As a nutritionist, one phrase I despise is “food fad”. I’m obviously in support of food, so the food component is fab. But add a fad to the end and suddenly everything changes.
Really, another one?
Food fads are usually heralded by minions shouting “I SAVED MY LIFE THANKS TO …” only to be forgotten two minutes later when the next magic pill arrives.
One delivery followed by another; weight-loss pills, the key to anti-ageing, potions for eternal bliss, scents to stave off hunger, superfoods to make you shine, elixirs to boost your metabolism, and so on. It still amazes me what desperate measures some individuals take in the name of health.
So what’s wrong with a little fad? The main qualm I have with fads is their tendency to encourage obsessive behaviours. Such actions are unsustainable in the long term and facilitate poor self-esteem.
I wholeheartedly support proactive health measures and preventative nutrition. However, there is no need to increase the mortgage on your house to fund these exclusive potions.
There is no such thing as a miracle pill
Look at Mother Nature
One fad that has been around for some time and is probably more a way of life than a fad is the kitchen garden program offered by many primary schools. Thanks to the vision of Stephanie Alexander and her desire to provide regular kitchen and garden classes to children, the next generation is learning vital skills for optimal well-being and healthy living.
Teaching a child how to love and nurture vegetables is crucial for their future health.
I appreciate that maths, geography, history and the like are essential to the school curriculum. However, teach a child how to grow tomatoes and show them some kitchen recipes that transform these beautiful sweet morsels into delicacies and you will improve their lives. It will encourage them to develop a healthy relationship with food and a positive regard for their body. This is turn will boost their self-esteem.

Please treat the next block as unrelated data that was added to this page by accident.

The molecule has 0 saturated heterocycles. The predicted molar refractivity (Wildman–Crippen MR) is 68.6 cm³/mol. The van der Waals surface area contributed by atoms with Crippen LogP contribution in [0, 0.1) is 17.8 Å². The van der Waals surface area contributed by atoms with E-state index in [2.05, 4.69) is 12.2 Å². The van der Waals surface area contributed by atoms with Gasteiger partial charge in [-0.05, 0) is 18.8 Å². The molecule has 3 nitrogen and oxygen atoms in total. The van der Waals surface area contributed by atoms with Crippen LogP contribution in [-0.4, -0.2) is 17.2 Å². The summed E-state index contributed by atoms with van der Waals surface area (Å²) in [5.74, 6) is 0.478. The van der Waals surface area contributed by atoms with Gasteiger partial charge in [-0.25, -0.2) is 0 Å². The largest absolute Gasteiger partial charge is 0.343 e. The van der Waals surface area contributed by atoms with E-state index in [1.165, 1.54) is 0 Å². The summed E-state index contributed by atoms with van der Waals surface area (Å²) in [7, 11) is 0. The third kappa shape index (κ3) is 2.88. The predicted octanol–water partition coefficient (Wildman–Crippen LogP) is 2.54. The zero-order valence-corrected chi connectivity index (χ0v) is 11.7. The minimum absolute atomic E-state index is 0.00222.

A child with food knowledge and kitchen skills is more likely to develop into a physically active healthy adult. They are more likely to consume wholesome foods regularly and respect and nurture their body.
Contrast this with a young adult lacking in basic food knowledge. They are often the yo-yo dieter who loathes their body.
I spend much of my time in schools and corporate offices giving nutrition seminars and running wellness programs. Adults who were encouraged as children to take part in food preparation and cooking lead healthier lifestyles as they grow.
But if you weren’t a child of home harvesters, it is not all doom and gloom. There’s no time like the present to start.
Fast fads & detoxes
Drastic fad diets and detoxes might facilitate short-term weight loss. Yet fast forward two years and it’s likely all lost weight plus more has appeared. Glorifying short-term skinniness is like celebrating the success of a cheater. The truth will eventually out in the most inconvenient circumstances, such as a burst zip, when the weight reappears.
A final message
Stop over-complicating everything.
Seek professional help if you would like a targeted approach unique to your lifestyle. Otherwise, simply consume far more vegetables than you think you need. You might notice the improvements to your health. You might even notice your skin develops a radiant shine that the $350 superfood failed to deliver.
And, with love and kindness, please drink some water.
Disclaimer: I am not associated with Stephanie Alexander or her programs, nor do I receive royalties or bonuses for promotion.
My Piece Published in The Weekly Review 14th March 2015